When I started my college journey, it felt a little slow, and I couldn’t seem to figure out my life. Through time my college years flew by, and the next thing I knew, I was walking across the stage at commencement. Once I got my hands on my diploma, it finally hit me that I’ve closed another chapter in my life.
I’m happy to share that my degree in communication has taught me so much about myself and my career. I have utilized my communication skills in so many ways since I’ve graduated from college. I think it would be fantastic if more people were comm majors because it’s a valuable skill to have in every industry. So today, I’m sharing five tips for anyone interested in having a degree in communication.
Communication (without the “s”) focuses on a broad spectrum of communication in daily life. Some courses that you may find in communication is leadership, ethnography, intercultural communication, argumentation, et cetera. Students who choose communication as their major will usually want job flexibility, become a professor, or go into research. In other cases, they may want a Master's degree in communication.
Now that we have a general idea of what communication is, let’s dive into the tips. Here are some tips on excelling as a communication major or minor.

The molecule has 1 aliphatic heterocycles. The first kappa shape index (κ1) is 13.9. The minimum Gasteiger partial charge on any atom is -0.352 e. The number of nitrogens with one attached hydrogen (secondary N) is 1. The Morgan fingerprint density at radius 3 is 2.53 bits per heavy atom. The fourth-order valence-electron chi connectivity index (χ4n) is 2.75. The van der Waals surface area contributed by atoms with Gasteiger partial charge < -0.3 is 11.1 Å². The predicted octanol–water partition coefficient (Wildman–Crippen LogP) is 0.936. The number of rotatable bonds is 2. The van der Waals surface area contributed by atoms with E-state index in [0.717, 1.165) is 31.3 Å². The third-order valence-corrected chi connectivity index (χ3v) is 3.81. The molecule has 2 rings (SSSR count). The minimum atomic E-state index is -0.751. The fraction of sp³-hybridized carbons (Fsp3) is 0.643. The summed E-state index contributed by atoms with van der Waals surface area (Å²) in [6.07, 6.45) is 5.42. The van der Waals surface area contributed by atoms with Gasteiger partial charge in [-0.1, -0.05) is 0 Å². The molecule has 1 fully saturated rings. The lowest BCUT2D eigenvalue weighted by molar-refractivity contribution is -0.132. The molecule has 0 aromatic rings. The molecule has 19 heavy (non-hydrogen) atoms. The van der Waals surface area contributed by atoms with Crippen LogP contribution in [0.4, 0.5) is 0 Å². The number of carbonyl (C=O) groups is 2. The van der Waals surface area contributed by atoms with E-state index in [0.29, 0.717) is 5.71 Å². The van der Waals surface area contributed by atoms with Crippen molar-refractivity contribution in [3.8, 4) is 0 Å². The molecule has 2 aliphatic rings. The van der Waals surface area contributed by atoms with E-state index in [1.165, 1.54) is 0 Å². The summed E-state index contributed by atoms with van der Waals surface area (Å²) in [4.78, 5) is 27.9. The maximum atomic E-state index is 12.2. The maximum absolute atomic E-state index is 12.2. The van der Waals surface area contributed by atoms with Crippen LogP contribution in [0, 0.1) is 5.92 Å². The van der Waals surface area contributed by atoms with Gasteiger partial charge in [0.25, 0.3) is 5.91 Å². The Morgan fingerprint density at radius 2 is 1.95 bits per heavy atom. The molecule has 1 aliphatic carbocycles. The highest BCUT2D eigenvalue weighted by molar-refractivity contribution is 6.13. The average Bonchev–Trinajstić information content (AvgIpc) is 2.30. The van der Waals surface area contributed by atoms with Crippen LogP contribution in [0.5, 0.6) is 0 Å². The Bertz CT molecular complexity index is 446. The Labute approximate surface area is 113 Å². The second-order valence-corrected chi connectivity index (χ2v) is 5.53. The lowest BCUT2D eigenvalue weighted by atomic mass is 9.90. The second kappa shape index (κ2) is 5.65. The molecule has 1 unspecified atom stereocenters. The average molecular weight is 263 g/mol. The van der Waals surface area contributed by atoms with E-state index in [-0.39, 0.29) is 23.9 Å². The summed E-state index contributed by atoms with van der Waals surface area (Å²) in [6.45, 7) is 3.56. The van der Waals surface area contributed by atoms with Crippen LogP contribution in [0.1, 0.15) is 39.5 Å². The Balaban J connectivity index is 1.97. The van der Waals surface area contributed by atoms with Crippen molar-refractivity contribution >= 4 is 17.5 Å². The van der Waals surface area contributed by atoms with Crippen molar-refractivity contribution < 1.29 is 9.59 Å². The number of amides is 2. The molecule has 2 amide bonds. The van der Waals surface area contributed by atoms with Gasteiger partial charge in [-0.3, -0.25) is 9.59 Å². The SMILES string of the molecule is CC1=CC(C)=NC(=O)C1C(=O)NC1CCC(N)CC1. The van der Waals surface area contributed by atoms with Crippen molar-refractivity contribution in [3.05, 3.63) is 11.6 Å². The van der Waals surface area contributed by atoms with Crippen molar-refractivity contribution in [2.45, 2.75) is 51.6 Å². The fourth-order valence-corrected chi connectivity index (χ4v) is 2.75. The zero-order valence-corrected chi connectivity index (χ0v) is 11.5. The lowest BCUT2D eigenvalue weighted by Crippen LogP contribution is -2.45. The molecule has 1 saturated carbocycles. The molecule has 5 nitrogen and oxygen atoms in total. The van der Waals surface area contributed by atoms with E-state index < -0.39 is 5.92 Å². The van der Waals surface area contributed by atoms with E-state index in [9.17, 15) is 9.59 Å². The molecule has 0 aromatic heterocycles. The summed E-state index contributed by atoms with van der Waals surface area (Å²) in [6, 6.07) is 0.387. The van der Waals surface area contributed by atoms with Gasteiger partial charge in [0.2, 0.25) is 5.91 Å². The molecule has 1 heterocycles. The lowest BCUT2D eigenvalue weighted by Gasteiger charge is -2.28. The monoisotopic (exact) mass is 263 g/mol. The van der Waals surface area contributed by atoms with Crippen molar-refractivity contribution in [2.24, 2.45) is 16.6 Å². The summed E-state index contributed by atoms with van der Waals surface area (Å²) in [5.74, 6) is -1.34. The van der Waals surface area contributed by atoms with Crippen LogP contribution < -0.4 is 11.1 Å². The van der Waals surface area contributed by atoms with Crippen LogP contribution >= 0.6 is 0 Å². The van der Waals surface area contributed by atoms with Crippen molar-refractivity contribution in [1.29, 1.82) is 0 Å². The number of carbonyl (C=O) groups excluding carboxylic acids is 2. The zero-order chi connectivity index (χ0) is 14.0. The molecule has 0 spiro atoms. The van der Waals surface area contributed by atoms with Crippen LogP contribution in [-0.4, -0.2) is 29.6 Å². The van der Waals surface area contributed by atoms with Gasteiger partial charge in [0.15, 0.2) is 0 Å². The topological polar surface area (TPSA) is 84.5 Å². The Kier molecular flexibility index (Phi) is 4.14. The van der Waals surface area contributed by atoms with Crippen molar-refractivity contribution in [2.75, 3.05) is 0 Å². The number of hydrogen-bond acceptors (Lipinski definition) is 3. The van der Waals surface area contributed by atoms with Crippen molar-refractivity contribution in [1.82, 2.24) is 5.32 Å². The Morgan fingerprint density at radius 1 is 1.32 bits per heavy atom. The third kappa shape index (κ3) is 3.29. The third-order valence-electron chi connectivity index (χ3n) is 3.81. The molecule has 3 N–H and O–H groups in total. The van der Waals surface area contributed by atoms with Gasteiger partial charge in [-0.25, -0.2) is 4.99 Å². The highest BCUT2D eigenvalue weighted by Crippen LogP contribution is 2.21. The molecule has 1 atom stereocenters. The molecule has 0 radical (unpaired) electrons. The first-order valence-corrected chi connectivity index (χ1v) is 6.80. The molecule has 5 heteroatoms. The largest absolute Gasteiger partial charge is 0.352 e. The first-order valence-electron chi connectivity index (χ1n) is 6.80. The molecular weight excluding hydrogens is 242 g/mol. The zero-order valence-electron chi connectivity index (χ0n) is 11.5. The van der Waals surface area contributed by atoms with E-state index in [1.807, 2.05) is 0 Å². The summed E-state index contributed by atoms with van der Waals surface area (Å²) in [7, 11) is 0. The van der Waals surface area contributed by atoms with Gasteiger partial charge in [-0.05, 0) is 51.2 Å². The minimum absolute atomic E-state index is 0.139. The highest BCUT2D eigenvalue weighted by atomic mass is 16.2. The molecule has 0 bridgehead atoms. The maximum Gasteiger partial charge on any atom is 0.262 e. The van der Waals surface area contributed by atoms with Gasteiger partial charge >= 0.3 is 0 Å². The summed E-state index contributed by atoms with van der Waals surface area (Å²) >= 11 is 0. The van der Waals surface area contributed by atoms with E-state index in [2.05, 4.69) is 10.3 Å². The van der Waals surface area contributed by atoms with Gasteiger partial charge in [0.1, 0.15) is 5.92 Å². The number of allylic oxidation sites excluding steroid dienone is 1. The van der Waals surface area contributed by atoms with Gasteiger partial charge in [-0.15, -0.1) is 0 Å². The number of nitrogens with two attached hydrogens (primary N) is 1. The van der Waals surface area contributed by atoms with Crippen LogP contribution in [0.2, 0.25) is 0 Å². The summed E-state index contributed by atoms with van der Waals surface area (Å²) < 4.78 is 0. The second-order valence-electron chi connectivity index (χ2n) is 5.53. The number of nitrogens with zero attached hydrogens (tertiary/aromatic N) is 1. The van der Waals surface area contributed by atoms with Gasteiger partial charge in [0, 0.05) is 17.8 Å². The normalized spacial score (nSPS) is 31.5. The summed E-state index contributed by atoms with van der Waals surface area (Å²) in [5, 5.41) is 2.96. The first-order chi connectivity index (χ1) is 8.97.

Have An Open Mind
Communication is a flexible major that can stem in various directions. If you’re someone who loves to set your own rules and create your path, then communication is a great major for you. However, if you’re someone who prefers a major that has some structure to it, then communication may feel overwhelming to you. It’s good to keep in mind that there’s no right or wrong way to approach this major.
Communication is not a set and stone major where you have to take specific courses to graduate. You have many options to choose from to fulfill your major requirements. The only course that every comm major at my university has to take before they graduate is Capstone. This class may have a different name and purpose at your university, but it’s usually seen as a “review” class or a final project that is completed in your senior year. At SDSU, Capstone is a course that reviews everything that you have learned in communication in the past four years.
My best advice is to approach this major with an open mind and be prepared to be your own leader. From picking your presentation topics to paving your career path, there’s a lot of freedom as a communication major. I encourage you to explore your options and don’t be afraid to ask for help if you need the help.
Be Prepared For Feedback And Constructive Criticism
I’ve heard many people say that communication is an “easy” degree, and we do the least amount of work in college. In actuality, communication is not a “rainbows and sunshine” major. Like any major in college, there’s the good, the bad, and the ugly. One of the toughest things about being a communication major is receiving feedback and constructive criticism after every presentation. You don’t hear this a lot for upper division classes, but it’s quite common for lower division classes.